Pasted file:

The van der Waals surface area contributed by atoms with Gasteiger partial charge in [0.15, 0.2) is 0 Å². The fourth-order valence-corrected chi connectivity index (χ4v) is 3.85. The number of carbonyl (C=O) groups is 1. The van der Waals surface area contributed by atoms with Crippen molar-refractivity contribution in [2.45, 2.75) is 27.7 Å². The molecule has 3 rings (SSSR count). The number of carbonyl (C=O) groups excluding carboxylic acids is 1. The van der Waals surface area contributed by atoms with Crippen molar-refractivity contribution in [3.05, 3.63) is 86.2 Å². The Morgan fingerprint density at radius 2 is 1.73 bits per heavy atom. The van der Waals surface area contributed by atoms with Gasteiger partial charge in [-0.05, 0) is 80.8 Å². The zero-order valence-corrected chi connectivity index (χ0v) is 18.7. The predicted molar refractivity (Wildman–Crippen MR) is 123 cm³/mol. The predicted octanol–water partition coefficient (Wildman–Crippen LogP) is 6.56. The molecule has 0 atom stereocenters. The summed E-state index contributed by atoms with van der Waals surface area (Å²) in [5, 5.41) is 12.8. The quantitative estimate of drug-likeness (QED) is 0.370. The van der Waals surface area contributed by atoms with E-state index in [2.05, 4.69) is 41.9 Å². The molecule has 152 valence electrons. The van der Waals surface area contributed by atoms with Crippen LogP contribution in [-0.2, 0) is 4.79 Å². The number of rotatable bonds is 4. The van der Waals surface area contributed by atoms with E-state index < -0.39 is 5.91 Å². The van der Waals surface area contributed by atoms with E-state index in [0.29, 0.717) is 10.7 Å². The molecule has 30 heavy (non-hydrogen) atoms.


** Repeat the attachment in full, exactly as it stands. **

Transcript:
The van der Waals surface area contributed by atoms with Gasteiger partial charge in [0.15, 0.2) is 0 Å². The fourth-order valence-corrected chi connectivity index (χ4v) is 3.85. The number of carbonyl (C=O) groups is 1. The van der Waals surface area contributed by atoms with Crippen molar-refractivity contribution in [2.45, 2.75) is 27.7 Å². The molecule has 3 rings (SSSR count). The number of carbonyl (C=O) groups excluding carboxylic acids is 1. The van der Waals surface area contributed by atoms with Crippen molar-refractivity contribution in [3.05, 3.63) is 86.2 Å². The Morgan fingerprint density at radius 2 is 1.73 bits per heavy atom. The van der Waals surface area contributed by atoms with Gasteiger partial charge in [-0.05, 0) is 80.8 Å². The zero-order valence-corrected chi connectivity index (χ0v) is 18.7. The predicted molar refractivity (Wildman–Crippen MR) is 123 cm³/mol. The predicted octanol–water partition coefficient (Wildman–Crippen LogP) is 6.56. The molecule has 0 atom stereocenters. The summed E-state index contributed by atoms with van der Waals surface area (Å²) in [5, 5.41) is 12.8. The quantitative estimate of drug-likeness (QED) is 0.370. The van der Waals surface area contributed by atoms with E-state index in [2.05, 4.69) is 41.9 Å². The molecule has 152 valence electrons. The van der Waals surface area contributed by atoms with Crippen LogP contribution in [-0.2, 0) is 4.79 Å². The number of rotatable bonds is 4. The van der Waals surface area contributed by atoms with E-state index < -0.39 is 5.91 Å². The van der Waals surface area contributed by atoms with E-state index in [0.29, 0.717) is 10.7 Å². The molecule has 30 heavy (non-hydrogen) atoms.